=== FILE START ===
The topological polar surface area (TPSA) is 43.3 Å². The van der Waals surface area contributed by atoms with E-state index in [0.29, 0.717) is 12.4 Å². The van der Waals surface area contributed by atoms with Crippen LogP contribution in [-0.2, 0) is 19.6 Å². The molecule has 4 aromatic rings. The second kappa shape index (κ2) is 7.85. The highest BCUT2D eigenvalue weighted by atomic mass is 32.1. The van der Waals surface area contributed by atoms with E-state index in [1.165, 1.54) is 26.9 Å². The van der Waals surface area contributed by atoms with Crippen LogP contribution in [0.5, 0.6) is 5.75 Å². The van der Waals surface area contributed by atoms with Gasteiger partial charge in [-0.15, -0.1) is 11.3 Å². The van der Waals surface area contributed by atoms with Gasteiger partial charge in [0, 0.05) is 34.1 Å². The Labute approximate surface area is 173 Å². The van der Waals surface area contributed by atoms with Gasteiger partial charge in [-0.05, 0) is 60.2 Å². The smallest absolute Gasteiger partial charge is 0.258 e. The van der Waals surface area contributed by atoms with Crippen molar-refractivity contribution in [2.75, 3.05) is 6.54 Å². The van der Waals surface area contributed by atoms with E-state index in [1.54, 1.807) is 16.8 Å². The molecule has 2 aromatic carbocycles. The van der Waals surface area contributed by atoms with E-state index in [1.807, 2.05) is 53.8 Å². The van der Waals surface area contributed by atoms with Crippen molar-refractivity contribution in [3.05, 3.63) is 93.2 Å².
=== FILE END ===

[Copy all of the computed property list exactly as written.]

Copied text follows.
The topological polar surface area (TPSA) is 43.3 Å². The van der Waals surface area contributed by atoms with E-state index in [0.29, 0.717) is 12.4 Å². The van der Waals surface area contributed by atoms with Crippen LogP contribution in [-0.2, 0) is 19.6 Å². The molecule has 4 aromatic rings. The second kappa shape index (κ2) is 7.85. The highest BCUT2D eigenvalue weighted by atomic mass is 32.1. The van der Waals surface area contributed by atoms with E-state index in [1.165, 1.54) is 26.9 Å². The van der Waals surface area contributed by atoms with Crippen LogP contribution in [0.5, 0.6) is 5.75 Å². The van der Waals surface area contributed by atoms with Gasteiger partial charge in [-0.15, -0.1) is 11.3 Å². The van der Waals surface area contributed by atoms with Gasteiger partial charge in [0, 0.05) is 34.1 Å². The Labute approximate surface area is 173 Å². The van der Waals surface area contributed by atoms with Gasteiger partial charge in [-0.05, 0) is 60.2 Å². The smallest absolute Gasteiger partial charge is 0.258 e. The van der Waals surface area contributed by atoms with Crippen molar-refractivity contribution in [2.75, 3.05) is 6.54 Å². The van der Waals surface area contributed by atoms with E-state index in [1.54, 1.807) is 16.8 Å². The molecule has 2 aromatic carbocycles. The van der Waals surface area contributed by atoms with E-state index in [1.807, 2.05) is 53.8 Å². The van der Waals surface area contributed by atoms with Crippen molar-refractivity contribution in [3.05, 3.63) is 93.2 Å².